With both Type I and Type II diabetes among children increasing at an alarming rate in India, it is very important for parents to be aware of the causes. On World Diabetes Day, we take a closer look.
By Dr Geetha Ranganathan
Diabetes, a disease in which the glucose or blood sugar levels are higher than normal, is one of the most common lifestyle diseases to affect adults. However, with changing lifestyle trends, the disease is no longer restricted to adults. An increasing number of children in India are also being affected by diabetes. But understanding the types, causes and means of prevention of the disease can surely help address the growing concern of diabetes in the younger population.
Earlier called Insulin-Dependent diabetes or Juvenile diabetes, Type I diabetes occurs as a result of the pancreas’ inability to produce insulin. Scientists reason that the destruction of these cells may be a result of a genetic predisposition. However it may not be solely due to genes, but possible exposure to a virus as well.
Formerly called Non-Insulin-Dependent Diabetes or Adult-Onset Diabetes, Type II Diabetes is vastly different from Type I Diabetes. Unlike in the case of Type I diabetes, the body can still produce insulin, however, it is not enough to meet an individual’s needs. Despite the presence of the insulin-making hormone, the child’s blood sugar level may increase. If left untreated, it may lead to blindness, heart disease and kidney failure. The unfortunate fact remains that Type II Diabetes progresses faster in teenagers than in adults.
Prediabetes is a condition where the blood sugar levels are higher than normal, but not high enough to diagnose the condition as diabetes. If controlled, prediabetes can delay the onset of type I or type II diabetes.
The chances of a child being diagnosed with diabetes are higher when either or both parents have the condition. In such cases, babies have a higher chance of being born with diabetes or contracting the disease between the ages of 25 to 50. It is also important for women to keep their blood sugar under control when pregnant, as the placenta absorbs sugar and can imbue the foetus with it.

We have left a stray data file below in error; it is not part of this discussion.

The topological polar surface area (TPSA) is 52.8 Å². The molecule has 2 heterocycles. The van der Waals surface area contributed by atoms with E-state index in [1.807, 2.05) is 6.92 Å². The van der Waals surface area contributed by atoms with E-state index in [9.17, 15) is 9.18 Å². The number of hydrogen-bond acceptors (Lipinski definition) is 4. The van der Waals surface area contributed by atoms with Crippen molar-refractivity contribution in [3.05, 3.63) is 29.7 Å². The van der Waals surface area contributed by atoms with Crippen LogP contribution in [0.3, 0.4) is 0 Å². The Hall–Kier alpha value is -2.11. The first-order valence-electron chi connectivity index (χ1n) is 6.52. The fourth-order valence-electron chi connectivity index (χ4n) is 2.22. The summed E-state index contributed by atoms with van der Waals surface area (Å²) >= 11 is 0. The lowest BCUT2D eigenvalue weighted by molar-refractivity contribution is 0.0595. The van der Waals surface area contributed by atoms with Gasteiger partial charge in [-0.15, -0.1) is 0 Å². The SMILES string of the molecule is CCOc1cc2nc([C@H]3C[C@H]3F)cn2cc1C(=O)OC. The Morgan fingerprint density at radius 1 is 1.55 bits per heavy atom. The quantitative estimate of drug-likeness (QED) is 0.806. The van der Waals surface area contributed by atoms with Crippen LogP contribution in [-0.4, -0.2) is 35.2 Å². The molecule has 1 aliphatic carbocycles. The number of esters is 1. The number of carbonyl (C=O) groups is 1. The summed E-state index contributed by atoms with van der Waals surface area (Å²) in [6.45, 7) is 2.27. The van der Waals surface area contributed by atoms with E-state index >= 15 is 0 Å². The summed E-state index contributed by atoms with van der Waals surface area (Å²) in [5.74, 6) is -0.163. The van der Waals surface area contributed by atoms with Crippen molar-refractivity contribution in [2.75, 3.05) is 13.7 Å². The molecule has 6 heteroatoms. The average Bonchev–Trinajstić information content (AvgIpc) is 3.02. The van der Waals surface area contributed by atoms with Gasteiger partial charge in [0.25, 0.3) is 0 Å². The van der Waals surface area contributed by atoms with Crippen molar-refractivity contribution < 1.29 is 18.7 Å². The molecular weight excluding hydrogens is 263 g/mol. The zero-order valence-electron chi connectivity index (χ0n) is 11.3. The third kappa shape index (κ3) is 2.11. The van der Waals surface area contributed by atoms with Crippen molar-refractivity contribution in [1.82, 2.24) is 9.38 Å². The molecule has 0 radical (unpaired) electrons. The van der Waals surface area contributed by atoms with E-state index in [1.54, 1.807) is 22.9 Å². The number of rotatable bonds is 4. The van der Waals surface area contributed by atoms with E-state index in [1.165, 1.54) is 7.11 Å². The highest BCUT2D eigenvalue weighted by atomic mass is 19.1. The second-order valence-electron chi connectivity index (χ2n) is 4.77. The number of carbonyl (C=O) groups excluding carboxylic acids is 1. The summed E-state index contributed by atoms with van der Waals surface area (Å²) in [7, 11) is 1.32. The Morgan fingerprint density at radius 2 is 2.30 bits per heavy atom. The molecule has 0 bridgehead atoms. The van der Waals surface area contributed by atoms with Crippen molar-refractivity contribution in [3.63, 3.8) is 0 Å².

When your body contracts a common ailment like cold, your immune system produces antibodies to fight it, leaving it exhausted. With the antibodies getting consumed to destroy the cold, insulin production goes down, resulting in diabetes.
They can be a trigger for Type I diabetes as they destroy insulin-producing cells. However, this is not a common cause of diabetes and occurs only in case of a history of low immunity.
Lack of physical activity
Little to no physical activity decreases the functioning of the cells that are responsible for insulin production. Consequently, blood sugar levels are affected, leading to diabetes.
Eating carbohydrates which are easily absorbed by the body and converted into stored fat, like sugar, chocolate, sweets and products that contain starch can increase the load on the pancreatic gland. Gradual exhaustion of insulin cells leads to diabetes.
Symptoms of diabetes include increased thirst, urination, hunger, fatigue, blurred vision, numbness or tingling in the feet or hands, sores that do not heal, and unexplained weight loss. Symptoms of type I diabetes are easily observed whereas those of type II diabetes often develop over a period of time. People with Type II diabetes do not learn that they have the disease until diabetes-related health problems, such as blurred vision or heart trouble, develop.
Babies who are bottle-fed soon after birth are more prone to contracting diabetes as the readymade formula contains a cow’s milk protein that affects the normal functioning of the pancreas. Breast milk has nutrients that protect your baby from the possibility of early diabetes and improves the immune system.
Preventive measures also include defining risk groups, like members of the family that have diabetes, a disorder of metabolism in a child and obesity. Children that fall into these categories need be referred to an endocrinologist and undergo an examination twice a year. If the disease is diagnosed, dispensary observation and monthly examination by a child’s endocrinologist is prescribed.
Diabetes can be controlled with periodic insulin induction as per the doctor’s advice, capping the intake of certain foods and ensuring physical activity for overall good health and normal growth of the child.
To keep blood sugar levels under control, carbohydrate intake needs to be commensurate with insulin levels. Parents need to ensure that kids consume lipids (like cholesterol and triglycerides) along with snacks such as raw fruits, vegetables, baked chips/snacks. Dairy products such as low-fat yoghurt, string cheese and such, which contain no added sugar, are also ideal for maintaining their blood glucose levels.
Dr Geetha Ranganathan, Head, Corporate and wellness, Metropolis Healthcare, Chennai
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